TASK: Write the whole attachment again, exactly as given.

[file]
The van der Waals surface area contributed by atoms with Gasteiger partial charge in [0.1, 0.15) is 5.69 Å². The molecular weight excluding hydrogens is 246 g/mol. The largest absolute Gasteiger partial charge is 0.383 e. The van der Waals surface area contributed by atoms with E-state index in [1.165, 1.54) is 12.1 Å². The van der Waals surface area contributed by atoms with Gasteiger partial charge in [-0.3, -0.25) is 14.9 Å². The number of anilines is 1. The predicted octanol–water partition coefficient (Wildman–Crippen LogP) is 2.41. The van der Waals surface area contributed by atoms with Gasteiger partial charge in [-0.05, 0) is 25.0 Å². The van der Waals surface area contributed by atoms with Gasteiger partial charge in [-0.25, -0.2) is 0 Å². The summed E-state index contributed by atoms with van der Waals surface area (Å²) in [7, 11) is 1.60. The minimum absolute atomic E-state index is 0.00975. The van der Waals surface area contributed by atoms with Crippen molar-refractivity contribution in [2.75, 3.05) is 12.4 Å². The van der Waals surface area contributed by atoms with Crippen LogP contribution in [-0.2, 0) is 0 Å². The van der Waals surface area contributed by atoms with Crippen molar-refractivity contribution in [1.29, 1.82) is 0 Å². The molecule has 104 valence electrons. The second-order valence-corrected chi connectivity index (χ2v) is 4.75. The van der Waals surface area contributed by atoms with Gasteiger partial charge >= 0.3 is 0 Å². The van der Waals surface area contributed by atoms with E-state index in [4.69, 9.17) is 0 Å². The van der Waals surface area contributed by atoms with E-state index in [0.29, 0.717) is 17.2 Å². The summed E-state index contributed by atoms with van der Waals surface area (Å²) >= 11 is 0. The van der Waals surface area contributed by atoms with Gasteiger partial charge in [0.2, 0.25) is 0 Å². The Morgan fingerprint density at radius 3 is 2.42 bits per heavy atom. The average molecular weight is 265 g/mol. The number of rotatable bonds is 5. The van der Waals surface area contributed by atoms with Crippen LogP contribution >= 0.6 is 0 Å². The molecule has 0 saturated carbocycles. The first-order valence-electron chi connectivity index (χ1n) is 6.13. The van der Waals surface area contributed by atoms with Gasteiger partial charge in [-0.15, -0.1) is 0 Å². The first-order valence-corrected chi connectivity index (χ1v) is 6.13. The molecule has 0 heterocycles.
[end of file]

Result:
The van der Waals surface area contributed by atoms with Gasteiger partial charge in [0.1, 0.15) is 5.69 Å². The molecular weight excluding hydrogens is 246 g/mol. The largest absolute Gasteiger partial charge is 0.383 e. The van der Waals surface area contributed by atoms with E-state index in [1.165, 1.54) is 12.1 Å². The van der Waals surface area contributed by atoms with Gasteiger partial charge in [-0.3, -0.25) is 14.9 Å². The number of anilines is 1. The predicted octanol–water partition coefficient (Wildman–Crippen LogP) is 2.41. The van der Waals surface area contributed by atoms with Gasteiger partial charge in [-0.05, 0) is 25.0 Å². The van der Waals surface area contributed by atoms with Gasteiger partial charge in [-0.25, -0.2) is 0 Å². The summed E-state index contributed by atoms with van der Waals surface area (Å²) in [7, 11) is 1.60. The minimum absolute atomic E-state index is 0.00975. The van der Waals surface area contributed by atoms with Crippen molar-refractivity contribution in [2.75, 3.05) is 12.4 Å². The van der Waals surface area contributed by atoms with Crippen LogP contribution in [-0.2, 0) is 0 Å². The van der Waals surface area contributed by atoms with Crippen molar-refractivity contribution in [1.29, 1.82) is 0 Å². The molecule has 104 valence electrons. The second-order valence-corrected chi connectivity index (χ2v) is 4.75. The van der Waals surface area contributed by atoms with Gasteiger partial charge >= 0.3 is 0 Å². The van der Waals surface area contributed by atoms with E-state index in [4.69, 9.17) is 0 Å². The van der Waals surface area contributed by atoms with E-state index in [0.29, 0.717) is 17.2 Å². The summed E-state index contributed by atoms with van der Waals surface area (Å²) >= 11 is 0. The van der Waals surface area contributed by atoms with Gasteiger partial charge in [0.2, 0.25) is 0 Å². The Morgan fingerprint density at radius 3 is 2.42 bits per heavy atom. The average molecular weight is 265 g/mol. The number of rotatable bonds is 5. The van der Waals surface area contributed by atoms with Crippen LogP contribution >= 0.6 is 0 Å². The molecule has 0 saturated carbocycles. The first-order valence-electron chi connectivity index (χ1n) is 6.13. The van der Waals surface area contributed by atoms with Gasteiger partial charge in [-0.15, -0.1) is 0 Å². The first-order valence-corrected chi connectivity index (χ1v) is 6.13. The molecule has 0 heterocycles.